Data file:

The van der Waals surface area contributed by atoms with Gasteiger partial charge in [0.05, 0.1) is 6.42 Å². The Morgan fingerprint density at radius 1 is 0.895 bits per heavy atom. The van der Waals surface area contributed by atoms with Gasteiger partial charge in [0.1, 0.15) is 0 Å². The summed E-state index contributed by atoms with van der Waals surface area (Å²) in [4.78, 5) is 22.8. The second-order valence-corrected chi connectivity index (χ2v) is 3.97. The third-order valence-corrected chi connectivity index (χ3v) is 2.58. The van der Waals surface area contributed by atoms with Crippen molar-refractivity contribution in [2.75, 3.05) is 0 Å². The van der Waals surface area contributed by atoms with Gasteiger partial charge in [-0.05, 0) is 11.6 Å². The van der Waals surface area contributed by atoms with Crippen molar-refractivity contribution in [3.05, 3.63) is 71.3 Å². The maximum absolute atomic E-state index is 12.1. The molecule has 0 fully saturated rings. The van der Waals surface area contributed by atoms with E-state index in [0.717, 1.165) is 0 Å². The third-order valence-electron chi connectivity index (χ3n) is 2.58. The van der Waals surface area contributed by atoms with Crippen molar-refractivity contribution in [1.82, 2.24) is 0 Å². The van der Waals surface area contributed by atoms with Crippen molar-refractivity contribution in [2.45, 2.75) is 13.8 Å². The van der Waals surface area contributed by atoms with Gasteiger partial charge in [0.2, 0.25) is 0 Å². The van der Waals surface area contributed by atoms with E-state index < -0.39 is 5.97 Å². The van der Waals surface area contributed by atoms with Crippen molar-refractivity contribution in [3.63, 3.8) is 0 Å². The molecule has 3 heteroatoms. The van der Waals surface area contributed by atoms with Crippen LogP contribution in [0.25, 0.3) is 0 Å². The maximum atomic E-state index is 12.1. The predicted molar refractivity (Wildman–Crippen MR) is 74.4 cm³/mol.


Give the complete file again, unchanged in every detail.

The van der Waals surface area contributed by atoms with Gasteiger partial charge in [0.05, 0.1) is 6.42 Å². The Morgan fingerprint density at radius 1 is 0.895 bits per heavy atom. The van der Waals surface area contributed by atoms with Gasteiger partial charge in [0.1, 0.15) is 0 Å². The summed E-state index contributed by atoms with van der Waals surface area (Å²) in [4.78, 5) is 22.8. The second-order valence-corrected chi connectivity index (χ2v) is 3.97. The third-order valence-corrected chi connectivity index (χ3v) is 2.58. The van der Waals surface area contributed by atoms with Crippen molar-refractivity contribution in [2.75, 3.05) is 0 Å². The van der Waals surface area contributed by atoms with Gasteiger partial charge in [-0.05, 0) is 11.6 Å². The van der Waals surface area contributed by atoms with Crippen molar-refractivity contribution in [3.05, 3.63) is 71.3 Å². The maximum absolute atomic E-state index is 12.1. The molecule has 0 fully saturated rings. The van der Waals surface area contributed by atoms with E-state index in [0.717, 1.165) is 0 Å². The third-order valence-electron chi connectivity index (χ3n) is 2.58. The van der Waals surface area contributed by atoms with Crippen molar-refractivity contribution in [1.82, 2.24) is 0 Å². The van der Waals surface area contributed by atoms with Crippen molar-refractivity contribution in [2.45, 2.75) is 13.8 Å². The van der Waals surface area contributed by atoms with Gasteiger partial charge in [0.2, 0.25) is 0 Å². The van der Waals surface area contributed by atoms with E-state index < -0.39 is 5.97 Å². The van der Waals surface area contributed by atoms with Crippen molar-refractivity contribution in [3.63, 3.8) is 0 Å². The molecule has 3 heteroatoms. The van der Waals surface area contributed by atoms with Crippen LogP contribution in [0.25, 0.3) is 0 Å². The maximum atomic E-state index is 12.1. The predicted molar refractivity (Wildman–Crippen MR) is 74.4 cm³/mol.